1 Corinthians 2:15 He himself is judged of no man [αυτος δε υπ ουδενος ανακρινεται]
Men will pass judgment on him, but the spiritual man refuses to accept the decision of his ignorant judges. He stands superior to them all as Polycarp did when he preferred to be burnt to saying, “Lord Caesar” in place of “Lord Jesus.” He was unwilling to save his earthly life by the worship of Caesar in place of the Lord Jesus. Polycarp was a πνευματικος — pneumatikos man. [source]
1 Corinthians 2:16 But we have the mind of Christ [ημεις δε νουν Χριστου εχομεν]
As he has already shown (1 Corinthians 2:6-13). Thus with the mind Hence Paul and all πνευματικοι — pneumatikoi men are superior to those who try to shake their faith in Christ, the mystery of God. Paul can say, “I know him whom I have believed.” “I believe; therefore I have spoken.” [source]
1 Corinthians 3:15 But he himself shall be saved [αυτος δε σωτησεται]
Eternal salvation, but not by purgatory. His work is burned up completely and hopelessly, but he himself escapes destruction because he is really a saved man a real believer in Christ. [source]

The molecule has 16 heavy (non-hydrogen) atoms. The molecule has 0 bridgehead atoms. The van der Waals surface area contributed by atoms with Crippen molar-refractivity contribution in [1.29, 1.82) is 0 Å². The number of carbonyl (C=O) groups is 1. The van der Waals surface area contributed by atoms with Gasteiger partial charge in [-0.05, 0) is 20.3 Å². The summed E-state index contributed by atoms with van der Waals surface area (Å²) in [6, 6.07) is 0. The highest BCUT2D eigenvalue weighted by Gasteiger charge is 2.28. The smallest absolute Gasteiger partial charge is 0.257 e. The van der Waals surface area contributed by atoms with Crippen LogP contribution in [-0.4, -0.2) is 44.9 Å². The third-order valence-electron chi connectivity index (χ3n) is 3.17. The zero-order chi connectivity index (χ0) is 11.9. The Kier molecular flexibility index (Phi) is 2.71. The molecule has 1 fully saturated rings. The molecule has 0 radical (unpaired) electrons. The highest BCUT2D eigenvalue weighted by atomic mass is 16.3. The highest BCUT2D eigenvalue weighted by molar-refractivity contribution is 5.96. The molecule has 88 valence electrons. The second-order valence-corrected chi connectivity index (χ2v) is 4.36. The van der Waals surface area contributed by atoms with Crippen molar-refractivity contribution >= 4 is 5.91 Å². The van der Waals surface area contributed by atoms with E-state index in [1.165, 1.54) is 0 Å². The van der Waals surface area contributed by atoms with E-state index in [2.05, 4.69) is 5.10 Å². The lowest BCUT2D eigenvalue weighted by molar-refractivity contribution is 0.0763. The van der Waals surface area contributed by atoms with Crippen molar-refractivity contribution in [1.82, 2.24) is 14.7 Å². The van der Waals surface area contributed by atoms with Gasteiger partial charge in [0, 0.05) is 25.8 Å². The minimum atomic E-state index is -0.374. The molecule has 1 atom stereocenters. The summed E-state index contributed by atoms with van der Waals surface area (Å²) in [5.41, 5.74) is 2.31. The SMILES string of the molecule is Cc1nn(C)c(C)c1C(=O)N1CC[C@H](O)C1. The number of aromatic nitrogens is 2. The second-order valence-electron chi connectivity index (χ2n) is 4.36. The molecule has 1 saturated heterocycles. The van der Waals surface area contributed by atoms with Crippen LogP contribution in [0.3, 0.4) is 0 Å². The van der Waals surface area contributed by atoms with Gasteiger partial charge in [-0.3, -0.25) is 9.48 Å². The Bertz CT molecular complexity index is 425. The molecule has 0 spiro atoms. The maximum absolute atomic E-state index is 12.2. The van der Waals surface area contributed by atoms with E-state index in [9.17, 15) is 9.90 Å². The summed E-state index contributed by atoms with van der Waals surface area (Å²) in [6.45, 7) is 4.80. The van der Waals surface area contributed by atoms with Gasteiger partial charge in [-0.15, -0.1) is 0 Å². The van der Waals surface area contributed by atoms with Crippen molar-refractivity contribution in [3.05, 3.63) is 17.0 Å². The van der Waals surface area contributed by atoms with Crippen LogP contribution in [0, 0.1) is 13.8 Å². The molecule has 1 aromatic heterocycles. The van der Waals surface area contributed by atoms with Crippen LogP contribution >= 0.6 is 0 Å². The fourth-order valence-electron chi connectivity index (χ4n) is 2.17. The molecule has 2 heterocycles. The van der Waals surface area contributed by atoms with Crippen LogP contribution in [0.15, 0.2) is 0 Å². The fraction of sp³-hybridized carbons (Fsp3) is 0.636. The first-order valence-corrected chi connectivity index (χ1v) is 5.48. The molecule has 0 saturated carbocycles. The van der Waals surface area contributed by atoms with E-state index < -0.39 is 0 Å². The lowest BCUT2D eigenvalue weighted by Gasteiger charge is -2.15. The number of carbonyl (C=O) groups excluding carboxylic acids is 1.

1 Corinthians 3:15 Yet so as through fire [ουτως δε ως δια πυρος]
Clearly Paul means with his work burned down (1 Corinthians 3:15). It is the tragedy of a fruitless life, of a minister who built so poorly on the true foundation that his work went up in smoke. His sermons were empty froth or windy words without edifying or building power. They left no mark in the lives of the hearers. It is the picture of a wasted life. The one who enters heaven by grace, as we all do who are saved, yet who brings no sheaves with him. There is no garnered grain the result of his labours in the harvest field. There are no souls in heaven as the result of his toil for Christ, no enrichment of character, no growth in grace. [source]
1 Corinthians 4:3 But with me [εμοι δε]